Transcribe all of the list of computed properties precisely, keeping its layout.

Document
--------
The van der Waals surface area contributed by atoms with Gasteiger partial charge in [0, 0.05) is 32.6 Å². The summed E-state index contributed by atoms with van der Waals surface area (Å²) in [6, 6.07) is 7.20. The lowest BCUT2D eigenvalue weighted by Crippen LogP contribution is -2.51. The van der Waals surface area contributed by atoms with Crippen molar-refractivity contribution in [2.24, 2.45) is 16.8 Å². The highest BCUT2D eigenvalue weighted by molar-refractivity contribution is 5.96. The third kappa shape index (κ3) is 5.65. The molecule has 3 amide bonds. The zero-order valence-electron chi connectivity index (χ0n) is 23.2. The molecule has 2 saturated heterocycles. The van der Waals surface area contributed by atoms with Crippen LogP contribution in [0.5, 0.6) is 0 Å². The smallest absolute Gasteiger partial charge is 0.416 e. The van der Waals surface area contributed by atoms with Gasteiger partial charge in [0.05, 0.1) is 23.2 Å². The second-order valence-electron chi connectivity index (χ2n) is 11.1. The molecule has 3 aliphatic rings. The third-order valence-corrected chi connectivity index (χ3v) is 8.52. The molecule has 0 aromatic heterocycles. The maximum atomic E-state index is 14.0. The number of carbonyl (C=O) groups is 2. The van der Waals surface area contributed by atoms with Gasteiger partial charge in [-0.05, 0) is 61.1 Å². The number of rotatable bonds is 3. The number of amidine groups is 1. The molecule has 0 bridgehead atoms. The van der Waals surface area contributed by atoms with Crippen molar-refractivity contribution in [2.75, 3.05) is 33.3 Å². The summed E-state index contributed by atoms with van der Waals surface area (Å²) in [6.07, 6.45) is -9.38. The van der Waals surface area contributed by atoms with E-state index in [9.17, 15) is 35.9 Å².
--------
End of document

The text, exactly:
The van der Waals surface area contributed by atoms with Gasteiger partial charge in [0, 0.05) is 32.6 Å². The summed E-state index contributed by atoms with van der Waals surface area (Å²) in [6, 6.07) is 7.20. The lowest BCUT2D eigenvalue weighted by Crippen LogP contribution is -2.51. The van der Waals surface area contributed by atoms with Crippen molar-refractivity contribution in [2.24, 2.45) is 16.8 Å². The highest BCUT2D eigenvalue weighted by molar-refractivity contribution is 5.96. The third kappa shape index (κ3) is 5.65. The molecule has 3 amide bonds. The zero-order valence-electron chi connectivity index (χ0n) is 23.2. The molecule has 2 saturated heterocycles. The van der Waals surface area contributed by atoms with Crippen LogP contribution in [0.5, 0.6) is 0 Å². The smallest absolute Gasteiger partial charge is 0.416 e. The van der Waals surface area contributed by atoms with Gasteiger partial charge in [0.05, 0.1) is 23.2 Å². The second-order valence-electron chi connectivity index (χ2n) is 11.1. The molecule has 3 aliphatic rings. The third-order valence-corrected chi connectivity index (χ3v) is 8.52. The molecule has 0 aromatic heterocycles. The maximum atomic E-state index is 14.0. The number of carbonyl (C=O) groups is 2. The van der Waals surface area contributed by atoms with Gasteiger partial charge in [-0.05, 0) is 61.1 Å². The number of rotatable bonds is 3. The number of amidine groups is 1. The molecule has 0 bridgehead atoms. The van der Waals surface area contributed by atoms with Crippen molar-refractivity contribution in [2.75, 3.05) is 33.3 Å². The summed E-state index contributed by atoms with van der Waals surface area (Å²) in [6.07, 6.45) is -9.38. The van der Waals surface area contributed by atoms with E-state index in [9.17, 15) is 35.9 Å².